In AIDS Vaccine Search, Decades of Disappointment Mean Even Small Gains are Significant

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With the 2009 AIDS Vaccine Conference underway in Paris, folks are finally getting a peak at the all-important details of the widely-publicized Thai vaccine trial and its much analyzed, but little understood, results.

Since the study results were first announced amid much hoopla three weeks ago, there have been more questions than answers about the significance of this study. One of the most important questions, as we wrote in this post at the time, centered on the fact that the protective effect for the vaccine, a prime-boost combination of two drugs, was 31.2 percent, a minimum threshold epidemic modelers would consider as being able to slow the HIV epidemic. So the broader public health benefit was murky at best.

Then, doubts about the trial’s findings grew when ScienceInsider reported (in this post) that some researchers privately briefed on a fuller set of data said a second analysis showed the protective effect was even lower and that undermined “even cautious claims of success.”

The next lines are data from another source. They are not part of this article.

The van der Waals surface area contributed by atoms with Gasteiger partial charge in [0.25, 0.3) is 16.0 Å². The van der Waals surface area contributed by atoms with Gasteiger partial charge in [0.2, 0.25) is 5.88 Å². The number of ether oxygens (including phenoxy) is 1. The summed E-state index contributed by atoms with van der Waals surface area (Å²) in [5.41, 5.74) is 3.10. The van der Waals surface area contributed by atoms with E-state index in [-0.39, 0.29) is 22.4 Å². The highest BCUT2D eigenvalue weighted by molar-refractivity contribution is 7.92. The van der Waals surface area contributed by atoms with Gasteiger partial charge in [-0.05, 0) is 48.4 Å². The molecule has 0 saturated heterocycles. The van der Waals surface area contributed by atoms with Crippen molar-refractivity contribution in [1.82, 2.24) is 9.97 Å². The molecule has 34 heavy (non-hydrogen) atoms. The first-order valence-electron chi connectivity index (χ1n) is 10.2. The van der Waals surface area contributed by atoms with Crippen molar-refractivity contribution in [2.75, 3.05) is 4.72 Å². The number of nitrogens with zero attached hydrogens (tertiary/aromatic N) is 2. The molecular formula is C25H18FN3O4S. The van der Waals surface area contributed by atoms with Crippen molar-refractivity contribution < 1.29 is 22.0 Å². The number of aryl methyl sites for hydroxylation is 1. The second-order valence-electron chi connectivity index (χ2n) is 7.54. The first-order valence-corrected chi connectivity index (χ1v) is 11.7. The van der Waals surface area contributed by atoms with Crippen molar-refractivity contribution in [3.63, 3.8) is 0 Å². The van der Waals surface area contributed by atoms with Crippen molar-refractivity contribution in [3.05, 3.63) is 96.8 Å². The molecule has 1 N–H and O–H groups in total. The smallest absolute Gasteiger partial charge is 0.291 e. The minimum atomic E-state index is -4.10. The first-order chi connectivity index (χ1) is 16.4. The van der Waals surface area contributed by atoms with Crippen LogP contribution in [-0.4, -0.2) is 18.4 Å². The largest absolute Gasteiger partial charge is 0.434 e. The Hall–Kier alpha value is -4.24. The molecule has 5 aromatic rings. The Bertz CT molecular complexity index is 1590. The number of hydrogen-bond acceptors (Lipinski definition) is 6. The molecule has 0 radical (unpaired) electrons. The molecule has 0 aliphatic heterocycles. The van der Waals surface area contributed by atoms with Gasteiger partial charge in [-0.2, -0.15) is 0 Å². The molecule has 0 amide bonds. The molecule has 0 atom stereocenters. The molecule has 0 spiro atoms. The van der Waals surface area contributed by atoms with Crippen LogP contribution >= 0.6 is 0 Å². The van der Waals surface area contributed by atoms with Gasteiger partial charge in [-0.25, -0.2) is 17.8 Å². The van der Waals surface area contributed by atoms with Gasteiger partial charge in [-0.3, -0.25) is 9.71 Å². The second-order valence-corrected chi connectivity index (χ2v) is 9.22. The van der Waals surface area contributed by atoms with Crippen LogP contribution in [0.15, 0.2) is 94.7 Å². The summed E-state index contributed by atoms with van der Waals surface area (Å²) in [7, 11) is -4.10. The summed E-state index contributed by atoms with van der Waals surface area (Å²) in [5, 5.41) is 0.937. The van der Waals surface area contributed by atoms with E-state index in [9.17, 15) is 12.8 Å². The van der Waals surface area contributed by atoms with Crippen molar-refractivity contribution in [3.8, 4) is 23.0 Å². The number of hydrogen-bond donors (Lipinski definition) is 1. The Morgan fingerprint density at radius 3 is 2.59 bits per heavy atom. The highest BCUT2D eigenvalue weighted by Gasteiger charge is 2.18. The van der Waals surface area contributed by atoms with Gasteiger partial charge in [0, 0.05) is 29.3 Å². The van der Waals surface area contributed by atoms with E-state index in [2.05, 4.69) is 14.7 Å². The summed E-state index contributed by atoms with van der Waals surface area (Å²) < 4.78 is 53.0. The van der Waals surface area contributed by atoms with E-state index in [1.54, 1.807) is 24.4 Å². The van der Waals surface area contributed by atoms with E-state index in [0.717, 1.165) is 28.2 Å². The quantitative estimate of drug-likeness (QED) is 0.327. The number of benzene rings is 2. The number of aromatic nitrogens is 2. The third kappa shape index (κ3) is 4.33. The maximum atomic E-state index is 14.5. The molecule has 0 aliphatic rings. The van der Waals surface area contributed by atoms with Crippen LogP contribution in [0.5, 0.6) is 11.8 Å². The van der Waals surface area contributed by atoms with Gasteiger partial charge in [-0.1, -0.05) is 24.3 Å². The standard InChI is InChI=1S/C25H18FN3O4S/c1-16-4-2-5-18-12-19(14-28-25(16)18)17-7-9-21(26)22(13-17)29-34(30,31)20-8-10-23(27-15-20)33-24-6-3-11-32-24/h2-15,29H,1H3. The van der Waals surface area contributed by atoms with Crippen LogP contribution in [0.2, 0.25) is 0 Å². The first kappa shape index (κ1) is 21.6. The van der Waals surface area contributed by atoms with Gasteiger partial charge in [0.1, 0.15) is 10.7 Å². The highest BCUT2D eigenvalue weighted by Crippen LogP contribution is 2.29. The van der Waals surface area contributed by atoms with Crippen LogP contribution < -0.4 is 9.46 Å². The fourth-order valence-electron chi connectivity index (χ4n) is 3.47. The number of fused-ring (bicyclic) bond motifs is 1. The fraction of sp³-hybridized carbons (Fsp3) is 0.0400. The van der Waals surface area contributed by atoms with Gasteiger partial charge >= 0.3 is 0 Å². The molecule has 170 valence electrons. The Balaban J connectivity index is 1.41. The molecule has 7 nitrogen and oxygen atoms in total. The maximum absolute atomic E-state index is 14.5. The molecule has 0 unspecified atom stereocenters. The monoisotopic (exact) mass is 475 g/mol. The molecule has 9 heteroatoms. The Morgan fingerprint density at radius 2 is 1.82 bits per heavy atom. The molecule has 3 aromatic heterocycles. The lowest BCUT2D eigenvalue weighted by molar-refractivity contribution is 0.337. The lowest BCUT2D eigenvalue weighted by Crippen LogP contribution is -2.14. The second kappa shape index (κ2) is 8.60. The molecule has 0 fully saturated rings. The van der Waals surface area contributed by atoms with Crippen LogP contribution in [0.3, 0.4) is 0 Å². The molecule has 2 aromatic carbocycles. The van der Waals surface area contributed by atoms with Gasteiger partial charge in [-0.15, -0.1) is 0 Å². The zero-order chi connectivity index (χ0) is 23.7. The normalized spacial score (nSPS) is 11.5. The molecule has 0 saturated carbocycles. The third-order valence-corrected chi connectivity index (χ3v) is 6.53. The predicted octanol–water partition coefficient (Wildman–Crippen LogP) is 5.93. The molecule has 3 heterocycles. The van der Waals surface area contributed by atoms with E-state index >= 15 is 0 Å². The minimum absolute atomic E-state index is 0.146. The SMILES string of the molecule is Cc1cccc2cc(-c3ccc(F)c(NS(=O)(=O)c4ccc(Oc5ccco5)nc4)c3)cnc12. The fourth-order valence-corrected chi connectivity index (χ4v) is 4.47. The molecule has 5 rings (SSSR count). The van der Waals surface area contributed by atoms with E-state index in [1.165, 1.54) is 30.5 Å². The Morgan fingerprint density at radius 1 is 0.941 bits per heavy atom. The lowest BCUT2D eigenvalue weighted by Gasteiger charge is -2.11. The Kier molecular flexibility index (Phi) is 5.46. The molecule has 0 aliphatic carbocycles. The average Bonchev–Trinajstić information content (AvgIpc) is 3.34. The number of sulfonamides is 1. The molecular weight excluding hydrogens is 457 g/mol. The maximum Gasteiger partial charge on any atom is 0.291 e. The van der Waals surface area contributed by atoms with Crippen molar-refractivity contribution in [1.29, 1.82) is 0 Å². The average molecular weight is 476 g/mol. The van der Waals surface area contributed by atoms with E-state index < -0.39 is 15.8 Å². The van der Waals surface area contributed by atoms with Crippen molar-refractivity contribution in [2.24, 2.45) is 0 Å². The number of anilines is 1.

So now that all the data have been made public and available for scrutiny by those in Paris and elsewhere, what’s the consensus? Well, about the same as it was three weeks ago: these are good but not great results that require more examination and research.

Bruce Walker, of the Massachusetts General Hospital in Boston, may have put it best when he told ScienceInsider yesterday: “If this were any other vaccine you’d say these are incredibly disappointing results. [But] here you see a signal that looks to me like it’s marginal—and that’s exciting.”

Click here to read that full ScienceInsider post, which lays out what questions lie ahead for researchers as they try make sense of these perplexing findings.

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